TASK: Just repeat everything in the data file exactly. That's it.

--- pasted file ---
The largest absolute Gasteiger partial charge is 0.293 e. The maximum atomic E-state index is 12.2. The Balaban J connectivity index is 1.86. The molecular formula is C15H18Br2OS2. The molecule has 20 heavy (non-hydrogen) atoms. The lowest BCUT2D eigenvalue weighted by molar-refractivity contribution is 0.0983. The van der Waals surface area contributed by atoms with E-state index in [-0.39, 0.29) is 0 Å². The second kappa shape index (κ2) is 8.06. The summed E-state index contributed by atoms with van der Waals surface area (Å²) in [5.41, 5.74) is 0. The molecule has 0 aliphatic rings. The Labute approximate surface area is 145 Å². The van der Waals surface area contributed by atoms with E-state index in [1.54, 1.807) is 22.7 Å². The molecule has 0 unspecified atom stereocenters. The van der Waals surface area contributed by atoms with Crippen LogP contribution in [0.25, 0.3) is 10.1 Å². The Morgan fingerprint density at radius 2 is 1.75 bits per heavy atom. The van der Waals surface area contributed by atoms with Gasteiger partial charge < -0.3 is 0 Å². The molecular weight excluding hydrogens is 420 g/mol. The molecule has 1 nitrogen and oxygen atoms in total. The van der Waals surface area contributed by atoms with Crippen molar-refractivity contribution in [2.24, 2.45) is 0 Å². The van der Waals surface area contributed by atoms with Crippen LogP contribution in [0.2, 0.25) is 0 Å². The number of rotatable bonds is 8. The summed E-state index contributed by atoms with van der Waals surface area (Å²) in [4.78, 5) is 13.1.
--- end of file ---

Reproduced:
The largest absolute Gasteiger partial charge is 0.293 e. The maximum atomic E-state index is 12.2. The Balaban J connectivity index is 1.86. The molecular formula is C15H18Br2OS2. The molecule has 20 heavy (non-hydrogen) atoms. The lowest BCUT2D eigenvalue weighted by molar-refractivity contribution is 0.0983. The van der Waals surface area contributed by atoms with E-state index in [-0.39, 0.29) is 0 Å². The second kappa shape index (κ2) is 8.06. The summed E-state index contributed by atoms with van der Waals surface area (Å²) in [5.41, 5.74) is 0. The molecule has 0 aliphatic rings. The Labute approximate surface area is 145 Å². The van der Waals surface area contributed by atoms with E-state index in [1.54, 1.807) is 22.7 Å². The molecule has 0 unspecified atom stereocenters. The van der Waals surface area contributed by atoms with Crippen LogP contribution in [0.25, 0.3) is 10.1 Å². The Morgan fingerprint density at radius 2 is 1.75 bits per heavy atom. The van der Waals surface area contributed by atoms with Gasteiger partial charge < -0.3 is 0 Å². The molecular weight excluding hydrogens is 420 g/mol. The molecule has 1 nitrogen and oxygen atoms in total. The van der Waals surface area contributed by atoms with Crippen molar-refractivity contribution in [2.24, 2.45) is 0 Å². The van der Waals surface area contributed by atoms with Crippen LogP contribution in [0.2, 0.25) is 0 Å². The number of rotatable bonds is 8. The summed E-state index contributed by atoms with van der Waals surface area (Å²) in [4.78, 5) is 13.1.